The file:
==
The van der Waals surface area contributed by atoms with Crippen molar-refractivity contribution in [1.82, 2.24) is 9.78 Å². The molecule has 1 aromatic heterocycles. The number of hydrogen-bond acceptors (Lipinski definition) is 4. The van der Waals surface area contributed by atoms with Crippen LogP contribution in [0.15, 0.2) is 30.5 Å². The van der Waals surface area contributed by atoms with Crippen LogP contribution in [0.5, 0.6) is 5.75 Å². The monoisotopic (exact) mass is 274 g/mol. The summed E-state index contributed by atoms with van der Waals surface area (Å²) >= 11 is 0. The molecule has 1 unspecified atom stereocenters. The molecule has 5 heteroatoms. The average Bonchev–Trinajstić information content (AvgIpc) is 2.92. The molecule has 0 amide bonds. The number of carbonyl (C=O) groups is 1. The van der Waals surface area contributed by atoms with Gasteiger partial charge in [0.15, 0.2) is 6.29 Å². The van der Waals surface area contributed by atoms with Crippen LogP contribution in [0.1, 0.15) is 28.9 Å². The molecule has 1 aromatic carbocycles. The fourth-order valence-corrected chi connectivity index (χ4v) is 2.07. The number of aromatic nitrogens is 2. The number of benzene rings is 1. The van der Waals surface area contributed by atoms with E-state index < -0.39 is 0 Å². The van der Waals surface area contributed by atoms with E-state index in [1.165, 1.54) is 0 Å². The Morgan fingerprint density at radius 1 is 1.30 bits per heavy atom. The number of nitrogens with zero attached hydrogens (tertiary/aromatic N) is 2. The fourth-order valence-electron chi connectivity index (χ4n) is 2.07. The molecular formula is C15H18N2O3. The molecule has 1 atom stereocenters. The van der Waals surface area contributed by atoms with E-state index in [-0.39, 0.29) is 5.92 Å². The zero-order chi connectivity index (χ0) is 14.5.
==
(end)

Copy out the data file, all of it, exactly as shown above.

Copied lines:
The van der Waals surface area contributed by atoms with Crippen molar-refractivity contribution in [1.82, 2.24) is 9.78 Å². The molecule has 1 aromatic heterocycles. The number of hydrogen-bond acceptors (Lipinski definition) is 4. The van der Waals surface area contributed by atoms with Crippen LogP contribution in [0.15, 0.2) is 30.5 Å². The van der Waals surface area contributed by atoms with Crippen LogP contribution in [0.5, 0.6) is 5.75 Å². The monoisotopic (exact) mass is 274 g/mol. The summed E-state index contributed by atoms with van der Waals surface area (Å²) >= 11 is 0. The molecule has 1 unspecified atom stereocenters. The molecule has 5 heteroatoms. The average Bonchev–Trinajstić information content (AvgIpc) is 2.92. The molecule has 0 amide bonds. The number of carbonyl (C=O) groups is 1. The van der Waals surface area contributed by atoms with Gasteiger partial charge in [0.15, 0.2) is 6.29 Å². The van der Waals surface area contributed by atoms with Crippen LogP contribution in [0.1, 0.15) is 28.9 Å². The molecule has 1 aromatic carbocycles. The fourth-order valence-corrected chi connectivity index (χ4v) is 2.07. The number of aromatic nitrogens is 2. The number of benzene rings is 1. The van der Waals surface area contributed by atoms with E-state index < -0.39 is 0 Å². The van der Waals surface area contributed by atoms with E-state index in [1.165, 1.54) is 0 Å². The Morgan fingerprint density at radius 1 is 1.30 bits per heavy atom. The number of nitrogens with zero attached hydrogens (tertiary/aromatic N) is 2. The fourth-order valence-electron chi connectivity index (χ4n) is 2.07. The molecular formula is C15H18N2O3. The molecule has 1 atom stereocenters. The van der Waals surface area contributed by atoms with E-state index in [-0.39, 0.29) is 5.92 Å². The zero-order chi connectivity index (χ0) is 14.5.